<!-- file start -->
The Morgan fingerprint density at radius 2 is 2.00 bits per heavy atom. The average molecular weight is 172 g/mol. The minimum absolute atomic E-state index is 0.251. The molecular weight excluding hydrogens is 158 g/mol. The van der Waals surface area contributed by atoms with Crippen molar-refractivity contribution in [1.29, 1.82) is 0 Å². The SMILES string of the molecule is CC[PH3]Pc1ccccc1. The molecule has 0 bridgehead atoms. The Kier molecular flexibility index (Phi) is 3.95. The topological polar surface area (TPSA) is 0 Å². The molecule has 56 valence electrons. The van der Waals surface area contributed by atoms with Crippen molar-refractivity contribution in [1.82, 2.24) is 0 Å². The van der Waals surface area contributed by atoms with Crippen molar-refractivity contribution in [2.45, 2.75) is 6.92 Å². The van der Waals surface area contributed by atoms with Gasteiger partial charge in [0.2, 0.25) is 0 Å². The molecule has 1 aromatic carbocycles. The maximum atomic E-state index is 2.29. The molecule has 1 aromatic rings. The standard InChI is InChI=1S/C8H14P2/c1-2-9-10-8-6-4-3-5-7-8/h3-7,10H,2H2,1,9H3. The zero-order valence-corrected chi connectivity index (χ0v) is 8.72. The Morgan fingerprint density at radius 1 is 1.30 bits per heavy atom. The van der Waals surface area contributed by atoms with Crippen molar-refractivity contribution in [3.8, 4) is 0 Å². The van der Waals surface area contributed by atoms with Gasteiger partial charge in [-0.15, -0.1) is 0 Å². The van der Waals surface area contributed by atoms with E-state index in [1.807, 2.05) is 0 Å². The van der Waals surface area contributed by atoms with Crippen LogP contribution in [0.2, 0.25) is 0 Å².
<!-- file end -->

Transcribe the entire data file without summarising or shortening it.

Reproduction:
The Morgan fingerprint density at radius 2 is 2.00 bits per heavy atom. The average molecular weight is 172 g/mol. The minimum absolute atomic E-state index is 0.251. The molecular weight excluding hydrogens is 158 g/mol. The van der Waals surface area contributed by atoms with Crippen molar-refractivity contribution in [1.29, 1.82) is 0 Å². The SMILES string of the molecule is CC[PH3]Pc1ccccc1. The molecule has 0 bridgehead atoms. The Kier molecular flexibility index (Phi) is 3.95. The topological polar surface area (TPSA) is 0 Å². The molecule has 56 valence electrons. The van der Waals surface area contributed by atoms with Crippen molar-refractivity contribution in [1.82, 2.24) is 0 Å². The van der Waals surface area contributed by atoms with Crippen molar-refractivity contribution in [2.45, 2.75) is 6.92 Å². The van der Waals surface area contributed by atoms with Gasteiger partial charge in [0.2, 0.25) is 0 Å². The molecule has 1 aromatic carbocycles. The maximum atomic E-state index is 2.29. The molecule has 1 aromatic rings. The standard InChI is InChI=1S/C8H14P2/c1-2-9-10-8-6-4-3-5-7-8/h3-7,10H,2H2,1,9H3. The zero-order valence-corrected chi connectivity index (χ0v) is 8.72. The Morgan fingerprint density at radius 1 is 1.30 bits per heavy atom. The van der Waals surface area contributed by atoms with Crippen molar-refractivity contribution in [3.8, 4) is 0 Å². The van der Waals surface area contributed by atoms with Gasteiger partial charge in [-0.15, -0.1) is 0 Å². The van der Waals surface area contributed by atoms with E-state index in [1.807, 2.05) is 0 Å². The van der Waals surface area contributed by atoms with Crippen LogP contribution in [0.2, 0.25) is 0 Å².